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Something Wicked This Way Comes: Fantasy Masterworks 49

by Ray Bradbury

(Gollancz, £6.99, 261 pages, paperback, first published 1962, this edition published 15 March 2006.)

Review by Christopher Teague

cover scanThere are many books which any fan of fantasy, in all its guises, must read as a matter of course: "YOU must read this" they say, "it's a classic novel". Something Wicked... is just one of those books, a novel that transcends genre - part sf, horror; it's even a mainstream coming-of-age tale of adolescence in Smalltown, USA.

It's the latter style that drives the narrative - two young boys, Jim Nightshade and Will Holloway, who strive to grow old, whereas Will's father, Charles, who like many of the adult occupants of the town, pine after lost youth. It's this quest that welcomes Coogar and Dark's Pandemonium Shadow Show, and its assortment of bizarre characters.

There is much to recommend this book: the characters, all rendered in fabulous '50s style, with the two boys all wide-eyed innocence and the adults worldly wise, yet still with that "gosh, darn it" sensibility; the story, for who never wished they were older when a kid, then wished to be young again when it's too late; the writing, for each word and sentence is crafted to perfection, no syllable or simile out of place; but there is that elusive question you ask yourself with any book you've been told to read: am I enjoying it?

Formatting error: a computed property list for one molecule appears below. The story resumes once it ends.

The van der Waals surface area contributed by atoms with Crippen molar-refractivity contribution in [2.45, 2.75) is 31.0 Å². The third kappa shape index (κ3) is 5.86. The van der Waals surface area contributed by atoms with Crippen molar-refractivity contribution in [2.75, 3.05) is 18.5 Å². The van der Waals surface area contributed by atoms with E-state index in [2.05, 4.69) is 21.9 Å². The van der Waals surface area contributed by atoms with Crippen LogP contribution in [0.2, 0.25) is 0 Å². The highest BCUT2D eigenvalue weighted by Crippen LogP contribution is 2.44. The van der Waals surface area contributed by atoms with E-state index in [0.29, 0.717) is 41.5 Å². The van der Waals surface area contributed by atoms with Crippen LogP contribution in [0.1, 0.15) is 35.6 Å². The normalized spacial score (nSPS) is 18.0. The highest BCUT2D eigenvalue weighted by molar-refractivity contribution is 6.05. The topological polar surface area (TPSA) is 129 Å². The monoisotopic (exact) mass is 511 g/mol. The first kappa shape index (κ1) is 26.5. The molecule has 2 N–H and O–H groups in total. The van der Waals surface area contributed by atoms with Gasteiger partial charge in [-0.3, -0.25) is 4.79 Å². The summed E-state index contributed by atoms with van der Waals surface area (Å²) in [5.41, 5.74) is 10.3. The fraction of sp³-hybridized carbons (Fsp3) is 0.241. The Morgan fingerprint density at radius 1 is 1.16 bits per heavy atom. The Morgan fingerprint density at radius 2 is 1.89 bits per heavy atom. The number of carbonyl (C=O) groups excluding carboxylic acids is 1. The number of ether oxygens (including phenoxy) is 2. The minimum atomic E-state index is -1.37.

Sadly, no: I found myself treading through the beautiful words, the poetic prose, with my mind shouting, "come on Ray, get on with the story!" In his quest to write perfection, Bradbury for me congested a rapturous storyline with wondrous words, which is fine in a short piece, but for a novel it bogs down the narrative. This was a pity since I dearly wanted to love this book; it was dark and comic, but that damn prose!

I once read that many a classic novel, if submitted today, would have been subjected to a form rejection. This makes me wonder whether this is one such novel?

Speaking on a more personal note, I found the affectionate homage Escardy Gap by Peter Crowther and James Lovegrove a much more pleasant and enjoyable read, but then books are so subjective.

If you're keen to experience Ray Bradbury, then I'd start with The Martian Chronicles or a collection or two of his short stories: Something Wicked This Way Comes could turn you off a writer who is quite possibly the master of science fiction.

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